Why Do Candidates Always Lie to Us?

Lies, Lies, Lies… They’re candidates. They lie!

If you’ve been in the recruiting industry long enough, I’m sure you’ve developed that love-hate relationship with candidates that we know all too well. Understanding a candidate’s motivation for exploring new opportunities or actively seeking a change in employment may be the most difficult part of our job as recruiters. Sure, you catch a break now and then and find that candidate who just got laid-off or who posted their resume on a job board at just the right moment for you to find it. But the industry has shifted, and these days most candidates are passive. For the majority of us out there,   we rely more and more on resources like LinkedIn.

So how do you sift through the lies and get the candidate on your side? By recognizing the “red flags,” and understanding how to turn your candidate into an ally rather than your opponent.

My Favorite Lines

Some of my favorite candidate BS stories are the “I’m not looking to make a change,” and the “Money is not a motivating factor for me.”

First of all, if my candidate isn’t interested in a new job, why are they talking to me? Why are they sitting in their car at 7 p.m. in the parking lot of their son’s soccer game and asking me about the opportunity I have? Money doesn’t motivate them? So why are they telling me they make $80,000 a year at their current job, but market value for someone with their experience and skill set is $65,000? Please, if they’re telling me money doesn’t motivate them, then they probably just don’t have any. People are greedy by nature. The candidates I’ve worked with have proven that time and again.

A couple more of my favorites are: “I’m still working,” and “I’m willing to relocate.” Really, they’re still working? Then why have they called me three times today during work hours, and picked up their phone when they should be at their desk working? Chances are they either got laid-off or fired. They need to own up to it so we can get down to business.

They’re willing to move for the right opportunity? Huh? That’s fine and dandy, unfortunately they failed to mention the fact that their kids are still in school, their wife is employed full-time, and they have a house to sell. I’ve got a better chance of winning the lottery than they do of actually relocating for a job.

Some of the Reasons

So why are candidates lying to you?

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  • They don’t trust you. Most candidates are aware of the fact that you make $$$ when you find them a new job. In their mind I’m sure they’re wondering whether or not you have their best interests at heart, or yours.
  • They see you as the opponent in their negotiations. If they tell you they’re making more $$$ than they actually do, they’ve begun negotiating with you because they believe that you’ll work to get them that salary and you hold the cards.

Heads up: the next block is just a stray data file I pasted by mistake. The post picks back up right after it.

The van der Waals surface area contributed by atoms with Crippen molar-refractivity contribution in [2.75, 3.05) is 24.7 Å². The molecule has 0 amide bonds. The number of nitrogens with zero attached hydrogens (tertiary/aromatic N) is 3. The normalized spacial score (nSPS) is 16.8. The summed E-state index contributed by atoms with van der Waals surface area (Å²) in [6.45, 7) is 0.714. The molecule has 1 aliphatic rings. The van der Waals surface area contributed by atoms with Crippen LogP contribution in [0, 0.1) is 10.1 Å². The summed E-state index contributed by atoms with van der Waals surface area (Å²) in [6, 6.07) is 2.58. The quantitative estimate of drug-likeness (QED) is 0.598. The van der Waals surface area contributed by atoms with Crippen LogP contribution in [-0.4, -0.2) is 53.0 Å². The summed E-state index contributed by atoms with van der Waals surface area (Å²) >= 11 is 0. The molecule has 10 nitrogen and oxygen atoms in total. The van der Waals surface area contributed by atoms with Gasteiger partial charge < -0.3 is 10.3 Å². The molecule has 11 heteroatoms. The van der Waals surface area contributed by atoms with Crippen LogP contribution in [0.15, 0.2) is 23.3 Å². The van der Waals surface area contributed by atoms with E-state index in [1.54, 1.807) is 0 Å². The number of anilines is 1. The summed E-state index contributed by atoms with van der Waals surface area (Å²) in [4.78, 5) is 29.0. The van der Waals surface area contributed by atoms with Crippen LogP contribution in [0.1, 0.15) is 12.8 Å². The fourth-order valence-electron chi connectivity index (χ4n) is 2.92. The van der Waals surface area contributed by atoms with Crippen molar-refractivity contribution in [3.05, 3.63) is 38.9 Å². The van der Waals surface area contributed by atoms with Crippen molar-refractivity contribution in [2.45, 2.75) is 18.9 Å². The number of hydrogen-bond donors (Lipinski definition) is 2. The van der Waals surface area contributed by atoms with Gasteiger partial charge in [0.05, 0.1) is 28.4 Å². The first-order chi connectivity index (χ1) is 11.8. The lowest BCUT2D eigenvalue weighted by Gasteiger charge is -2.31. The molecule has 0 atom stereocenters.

• They feel like you’re pushing too hard. ABC (Always Be Closing) doesn’t always work, and nobody wants to feel like they’re being closed by a used car salesperson.
  • They believe their “disinterest” gives them a bargaining chip. “If I appear too eager I’ll seem desperate and get a lesser offer.”
  • They quite simply have something to hide.

At the end of the day if you want your candidates to be honest with you, they need to trust you. They need to know and believe that you have their best interests at heart, and that you aren’t just looking for your next payday.

How do you get them to believe that? By truly having their best interests at heart.

I personally take the time to really understand my candidate’s wants and desires as it pertains to their careers and it’s helped me to build long-lasting, fruitful relationships with many of them that I cherish to this day. The beauty of this industry is that it really can be a win-win-win.

Happy candidate = Happy client = Successful recruiter.

Image: David Castillo Dominici / FreeDigitalPhotos.net

Bobby O’Shea is vice president of Belding Partners LLC, a direct placement staffing firm located in Phoenix, AZ. The Phoenix office was founded in 2012 and places engineers and architects throughout the United States. Bobby is a graduate of Minnesota State University, Mankato with a degree in Communication. He lives in Glendale, AZ with his wife and 5 children.

To learn more about Belding Partners and the services they offer please visit their website at www.beldingpartners.net or e-mail Bobby at boshea@beldingpartners.net.

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8 Comments on “Why Do Candidates Always Lie to Us?

  1. I disagree somewhat with the financial talking point. The economy today, and outlook for tomorrow, has shifted my priorities significantly. While money IS a motivator, for me money wasn’t my primary motivator – nor was it a secondary or tertiary either. 1. Organization Stability, 2. Position Longevity, 3. Health Benefits and then 4. Money. Just because this comes in 4th for me, doesn’t mean I don’t have it as then article suggests. With priorities, come shifting motivators. With mine aligned in the above order, I wont deplete my savings on healthcare or looking for another position in 8-12 months.